Affixed with an unnecessary gimmick, “Six by Sondheim” is a loving ode to the composer by director James Lapine — part biography, part detailed examination of the roots of Sondheim’s talent and work. Fascinating as that latter part is, it’s slightly burdened by the decision to stage three songs specifically for the film, which features some top-flight performers — Darren Criss, America Ferrera, Audra McDonald, etc. — but isn’t really needed given the rich array of footage incorporated, from early “West Side Story” to Dean Jones belting out “Being Alive” in rehearsal. Ultimately, it’s best when the man and his songs speak for themselves.
Lapine draws on a treasure trove of Sondheim interviews so deftly woven together (credit Miky Wolf’s editing) that the composer of such shows as “Company,” “Sweeney Todd” and “Sunday in the Park With George” is occasionally found beginning a story in one Broadway venue and finishing it in another.
Sondheim talks about his divorced parents, being embraced by legendary composer Oscar Hammerstein II as a surrogate father, and his experience as a lyricist on “West Side Story,” before embarking on a solo career writing both the words and music.
As for the “Six” in question, Lapine somewhat arbitrary uses a half-dozen of the composer’s most famous songs — “Something’s Coming,” “Opening Doors,” “Send in the Clowns,” “I’m Still Here,” “Being Alive,” “Sunday” — as an entry point into his work, interspersed with footage of everything from early performances to rehearsals to, in the case of “Send in the Clowns,” a litany of different performers providing their interpretations. (Frankly, that might make for a pretty hilarious special all its own.)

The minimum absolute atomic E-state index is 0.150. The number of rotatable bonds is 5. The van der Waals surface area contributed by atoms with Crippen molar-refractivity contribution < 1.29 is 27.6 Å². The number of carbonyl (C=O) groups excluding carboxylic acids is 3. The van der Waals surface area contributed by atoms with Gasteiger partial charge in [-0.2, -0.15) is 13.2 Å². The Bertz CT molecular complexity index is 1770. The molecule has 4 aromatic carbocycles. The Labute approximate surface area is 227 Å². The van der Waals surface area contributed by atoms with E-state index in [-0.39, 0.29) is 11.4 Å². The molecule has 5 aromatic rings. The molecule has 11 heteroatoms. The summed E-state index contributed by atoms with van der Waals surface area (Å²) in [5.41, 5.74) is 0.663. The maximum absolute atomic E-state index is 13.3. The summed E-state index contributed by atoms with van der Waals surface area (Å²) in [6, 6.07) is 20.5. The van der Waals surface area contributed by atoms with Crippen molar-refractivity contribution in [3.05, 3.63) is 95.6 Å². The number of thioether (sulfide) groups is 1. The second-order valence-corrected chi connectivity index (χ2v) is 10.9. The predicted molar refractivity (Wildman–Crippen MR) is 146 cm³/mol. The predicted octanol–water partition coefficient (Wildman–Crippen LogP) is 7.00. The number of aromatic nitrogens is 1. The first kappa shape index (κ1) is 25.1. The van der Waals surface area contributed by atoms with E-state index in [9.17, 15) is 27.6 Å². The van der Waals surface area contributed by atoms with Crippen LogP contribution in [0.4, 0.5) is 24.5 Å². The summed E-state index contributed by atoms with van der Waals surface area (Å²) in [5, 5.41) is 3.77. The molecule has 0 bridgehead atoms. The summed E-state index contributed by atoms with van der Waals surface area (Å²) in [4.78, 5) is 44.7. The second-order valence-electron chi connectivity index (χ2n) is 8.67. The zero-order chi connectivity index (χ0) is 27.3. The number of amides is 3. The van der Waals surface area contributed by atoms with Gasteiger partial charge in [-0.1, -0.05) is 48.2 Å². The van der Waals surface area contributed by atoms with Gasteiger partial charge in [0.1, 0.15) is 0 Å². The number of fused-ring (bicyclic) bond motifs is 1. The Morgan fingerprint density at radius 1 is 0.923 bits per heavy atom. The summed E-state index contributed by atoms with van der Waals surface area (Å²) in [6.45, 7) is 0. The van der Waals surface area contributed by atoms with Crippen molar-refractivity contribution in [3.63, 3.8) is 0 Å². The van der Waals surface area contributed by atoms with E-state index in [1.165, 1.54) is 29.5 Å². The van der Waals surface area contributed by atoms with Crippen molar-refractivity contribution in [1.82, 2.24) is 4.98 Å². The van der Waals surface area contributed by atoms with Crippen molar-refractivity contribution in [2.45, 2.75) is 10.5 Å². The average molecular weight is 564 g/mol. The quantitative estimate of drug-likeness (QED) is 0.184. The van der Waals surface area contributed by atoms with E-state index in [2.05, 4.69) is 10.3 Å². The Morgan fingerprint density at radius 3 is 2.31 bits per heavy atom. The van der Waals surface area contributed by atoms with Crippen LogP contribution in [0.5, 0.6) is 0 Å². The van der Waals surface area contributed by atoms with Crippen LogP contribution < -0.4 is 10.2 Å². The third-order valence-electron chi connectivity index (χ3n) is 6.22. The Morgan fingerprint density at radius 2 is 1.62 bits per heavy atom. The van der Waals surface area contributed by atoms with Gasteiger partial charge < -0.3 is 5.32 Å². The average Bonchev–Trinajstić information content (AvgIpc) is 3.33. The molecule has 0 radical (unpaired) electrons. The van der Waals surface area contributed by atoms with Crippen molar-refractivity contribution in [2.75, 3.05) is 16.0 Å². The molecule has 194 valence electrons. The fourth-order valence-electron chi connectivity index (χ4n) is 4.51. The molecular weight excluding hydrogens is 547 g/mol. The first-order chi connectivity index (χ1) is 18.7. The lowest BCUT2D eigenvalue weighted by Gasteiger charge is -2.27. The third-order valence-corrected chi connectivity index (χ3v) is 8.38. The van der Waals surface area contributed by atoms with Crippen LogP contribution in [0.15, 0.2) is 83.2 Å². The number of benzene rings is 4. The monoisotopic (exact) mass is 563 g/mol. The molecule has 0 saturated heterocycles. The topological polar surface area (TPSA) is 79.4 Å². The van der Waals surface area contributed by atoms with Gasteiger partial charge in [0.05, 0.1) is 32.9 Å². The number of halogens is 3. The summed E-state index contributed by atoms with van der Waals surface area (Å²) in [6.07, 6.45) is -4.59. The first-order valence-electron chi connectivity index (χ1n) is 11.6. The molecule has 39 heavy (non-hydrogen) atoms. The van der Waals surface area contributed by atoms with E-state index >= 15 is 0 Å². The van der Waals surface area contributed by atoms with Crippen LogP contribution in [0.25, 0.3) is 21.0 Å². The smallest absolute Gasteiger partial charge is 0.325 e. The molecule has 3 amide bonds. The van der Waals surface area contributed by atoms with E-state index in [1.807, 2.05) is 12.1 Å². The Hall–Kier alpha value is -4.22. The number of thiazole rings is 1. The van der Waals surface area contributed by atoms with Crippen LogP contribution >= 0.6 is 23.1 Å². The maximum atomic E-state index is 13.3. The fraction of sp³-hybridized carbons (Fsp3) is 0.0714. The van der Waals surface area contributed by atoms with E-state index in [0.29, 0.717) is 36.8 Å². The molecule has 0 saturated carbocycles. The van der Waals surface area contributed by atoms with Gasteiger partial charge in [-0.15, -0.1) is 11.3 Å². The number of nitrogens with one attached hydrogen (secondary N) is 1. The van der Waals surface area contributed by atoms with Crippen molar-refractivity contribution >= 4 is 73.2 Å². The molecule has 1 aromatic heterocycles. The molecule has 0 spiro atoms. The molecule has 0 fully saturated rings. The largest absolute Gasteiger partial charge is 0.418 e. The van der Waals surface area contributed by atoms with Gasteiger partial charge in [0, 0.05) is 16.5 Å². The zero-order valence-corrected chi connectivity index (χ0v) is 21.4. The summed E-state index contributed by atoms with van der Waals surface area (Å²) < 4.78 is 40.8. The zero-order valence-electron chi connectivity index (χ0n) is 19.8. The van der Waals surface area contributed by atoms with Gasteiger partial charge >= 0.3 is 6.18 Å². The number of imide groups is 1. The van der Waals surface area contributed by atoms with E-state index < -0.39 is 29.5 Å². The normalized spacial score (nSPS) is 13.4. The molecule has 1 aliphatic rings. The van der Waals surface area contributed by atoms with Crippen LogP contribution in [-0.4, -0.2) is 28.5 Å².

It’s always challenging to capture the essence of such artistry on film, and Lapine comes pretty close. Other little gems include rare Ethel Merman footage from “Gypsy” or Larry Kert as Tony in “West Side Story.”
Given all that, the staged versions almost take one’s eye off the ball, at best feeling like a distraction — a way to involve some big names in a project that doesn’t really need it, given who’s likely to be interested.
Granted, that’s a bit of a quibble for a program that otherwise does a splendid job of celebrating musical theater somewhere other than PBS or the Kennedy Center Honors.
At its core, “Six by Sondheim” is really a one-man show about a writer and his craft. And while Lapine is to be forgiven the impulse, seeing how his star holds the stage, he needn’t have dressed it up with props.